On March 11, the U.S. Securities and Exchange Commission (SEC) Whistleblower Program issued three final orders for whistleblower award applications. In one order, the SEC granted an award of approximately $14 million.
The $14 million award was issued to an individual who published an online report exposing an ongoing fraud. This report led the SEC to open an investigation which resulted in a successful enforcement action, allowing the SEC to return millions of dollars to harmed investors. Within days of posting the report, the whistleblower directly contacted the SEC about the fraud.
“Whistleblowers can play a critical role in an investigation,” said Creola Kelly, Chief of the SEC’s Office of the Whistleblower. “Here, the whistleblower posted a research report online outlining the allegations against the company and its officer and also, importantly, took expeditious steps to provide this information to the Commission. This case demonstrates the importance of whistleblowers reporting directly to the SEC so that the agency can promptly investigate allegations of wrongdoing.”
The $14 million award order also details an award denial for a claimant who was also involved in the online report. However, unlike the awarded whistleblower, this claimant did not contact the SEC directly. In the award order the SEC explains that the Dodd-Frank Act and whistleblower program rules “unambiguously require individuals to provide their original information directly to the Commission and in the manner prescribed by the rules, if they wish to pursue a whistleblower award.”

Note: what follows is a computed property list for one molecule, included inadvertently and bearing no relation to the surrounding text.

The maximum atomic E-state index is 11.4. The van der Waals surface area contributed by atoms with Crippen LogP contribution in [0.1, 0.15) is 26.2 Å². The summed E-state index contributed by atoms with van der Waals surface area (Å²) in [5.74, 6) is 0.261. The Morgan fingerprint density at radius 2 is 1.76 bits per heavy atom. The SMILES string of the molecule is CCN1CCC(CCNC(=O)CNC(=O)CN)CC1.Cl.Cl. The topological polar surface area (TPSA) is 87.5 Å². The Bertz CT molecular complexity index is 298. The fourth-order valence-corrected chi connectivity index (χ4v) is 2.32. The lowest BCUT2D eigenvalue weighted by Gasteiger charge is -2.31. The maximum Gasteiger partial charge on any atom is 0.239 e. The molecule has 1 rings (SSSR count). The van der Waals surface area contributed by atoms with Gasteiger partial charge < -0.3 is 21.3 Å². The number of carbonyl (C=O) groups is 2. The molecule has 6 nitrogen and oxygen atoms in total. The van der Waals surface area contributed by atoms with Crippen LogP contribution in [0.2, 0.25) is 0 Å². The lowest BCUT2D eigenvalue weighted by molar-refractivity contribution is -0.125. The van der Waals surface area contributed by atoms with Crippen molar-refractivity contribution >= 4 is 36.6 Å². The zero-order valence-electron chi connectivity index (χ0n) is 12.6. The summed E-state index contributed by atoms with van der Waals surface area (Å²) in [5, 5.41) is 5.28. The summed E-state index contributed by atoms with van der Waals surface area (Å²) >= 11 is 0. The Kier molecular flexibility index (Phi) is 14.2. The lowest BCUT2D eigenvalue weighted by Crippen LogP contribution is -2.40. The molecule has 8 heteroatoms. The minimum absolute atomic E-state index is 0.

In another award order, the SEC issued a $38,000 award and denied a second claimant. The awarded whistleblower’s information “significantly contributed to the success of the Covered Action because it played a key role in advancing the staff’s investigation and provided the basis for some of the allegations in the Commission’s complaint.” In contrast, the denied claimant’s information was already known by the SEC at the time of their disclosure. Furthermore, the claimant learned of the misconduct in their capacity as a compliance officer and is thus excluded from award eligibility.
The final award order details three award denials. According to the SEC, none of the information provided by the claimants contributed to the success of the enforcement action.
Through the SEC Whistleblower Program, qualified whistleblowers, individuals who voluntarily provide original information that leads to a successful enforcement action, are entitled to an award of 10-30% of the funds collected by the government. In addition to monetary awards, the SEC Whistleblower Program offers anti-retaliation protections to whistleblowers. One such protection is confidentiality; thus, the SEC does not disclose any identifying information about award recipients.
Since issuing its first award in 2012, the has awarded approximately $1.2 billion to 249 individuals. In the 2021 fiscal year, the SEC Whistleblower Program set several records. During the fiscal year, the SEC awarded approximately $564 million to 108 individuals.